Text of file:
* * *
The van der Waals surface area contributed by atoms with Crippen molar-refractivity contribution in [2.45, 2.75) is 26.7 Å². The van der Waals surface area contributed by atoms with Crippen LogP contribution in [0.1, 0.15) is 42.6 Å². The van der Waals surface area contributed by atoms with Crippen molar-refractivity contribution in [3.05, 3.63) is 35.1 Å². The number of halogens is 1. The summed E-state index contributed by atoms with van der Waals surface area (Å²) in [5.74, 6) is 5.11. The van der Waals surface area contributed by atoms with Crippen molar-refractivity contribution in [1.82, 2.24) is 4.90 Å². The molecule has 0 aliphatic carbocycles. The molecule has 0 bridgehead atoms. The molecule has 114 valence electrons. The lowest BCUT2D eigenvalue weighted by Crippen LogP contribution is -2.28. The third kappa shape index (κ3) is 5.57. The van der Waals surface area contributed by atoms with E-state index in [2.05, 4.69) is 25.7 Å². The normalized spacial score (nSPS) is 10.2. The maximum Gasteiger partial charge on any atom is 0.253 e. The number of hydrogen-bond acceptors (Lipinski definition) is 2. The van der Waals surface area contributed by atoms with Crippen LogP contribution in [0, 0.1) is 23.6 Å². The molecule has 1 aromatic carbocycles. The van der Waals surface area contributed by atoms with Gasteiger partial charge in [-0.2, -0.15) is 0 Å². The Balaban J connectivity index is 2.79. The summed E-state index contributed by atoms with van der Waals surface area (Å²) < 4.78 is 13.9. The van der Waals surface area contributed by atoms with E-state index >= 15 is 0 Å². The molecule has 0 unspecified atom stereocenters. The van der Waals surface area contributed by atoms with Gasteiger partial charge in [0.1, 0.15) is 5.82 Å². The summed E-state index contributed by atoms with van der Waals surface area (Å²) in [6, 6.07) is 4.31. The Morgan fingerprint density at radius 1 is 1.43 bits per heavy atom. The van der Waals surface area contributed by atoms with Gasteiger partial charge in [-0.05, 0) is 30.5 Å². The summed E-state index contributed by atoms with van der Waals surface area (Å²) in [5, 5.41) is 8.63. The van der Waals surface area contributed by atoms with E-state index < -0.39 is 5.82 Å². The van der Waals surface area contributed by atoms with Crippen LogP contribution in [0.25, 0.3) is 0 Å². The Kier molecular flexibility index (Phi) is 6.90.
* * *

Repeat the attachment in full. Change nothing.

The van der Waals surface area contributed by atoms with Crippen molar-refractivity contribution in [2.45, 2.75) is 26.7 Å². The van der Waals surface area contributed by atoms with Crippen LogP contribution in [0.1, 0.15) is 42.6 Å². The van der Waals surface area contributed by atoms with Crippen molar-refractivity contribution in [3.05, 3.63) is 35.1 Å². The number of halogens is 1. The summed E-state index contributed by atoms with van der Waals surface area (Å²) in [5.74, 6) is 5.11. The van der Waals surface area contributed by atoms with Crippen molar-refractivity contribution in [1.82, 2.24) is 4.90 Å². The molecule has 0 aliphatic carbocycles. The molecule has 0 bridgehead atoms. The molecule has 114 valence electrons. The lowest BCUT2D eigenvalue weighted by Crippen LogP contribution is -2.28. The third kappa shape index (κ3) is 5.57. The van der Waals surface area contributed by atoms with E-state index in [2.05, 4.69) is 25.7 Å². The normalized spacial score (nSPS) is 10.2. The maximum Gasteiger partial charge on any atom is 0.253 e. The number of hydrogen-bond acceptors (Lipinski definition) is 2. The van der Waals surface area contributed by atoms with Crippen LogP contribution in [0, 0.1) is 23.6 Å². The molecule has 1 aromatic carbocycles. The van der Waals surface area contributed by atoms with Gasteiger partial charge in [-0.2, -0.15) is 0 Å². The Balaban J connectivity index is 2.79. The summed E-state index contributed by atoms with van der Waals surface area (Å²) < 4.78 is 13.9. The van der Waals surface area contributed by atoms with E-state index >= 15 is 0 Å². The molecule has 0 unspecified atom stereocenters. The van der Waals surface area contributed by atoms with Gasteiger partial charge in [0.1, 0.15) is 5.82 Å². The summed E-state index contributed by atoms with van der Waals surface area (Å²) in [6, 6.07) is 4.31. The Morgan fingerprint density at radius 1 is 1.43 bits per heavy atom. The van der Waals surface area contributed by atoms with Gasteiger partial charge in [-0.05, 0) is 30.5 Å². The summed E-state index contributed by atoms with van der Waals surface area (Å²) in [5, 5.41) is 8.63. The van der Waals surface area contributed by atoms with E-state index < -0.39 is 5.82 Å². The van der Waals surface area contributed by atoms with Crippen LogP contribution in [0.25, 0.3) is 0 Å². The Kier molecular flexibility index (Phi) is 6.90.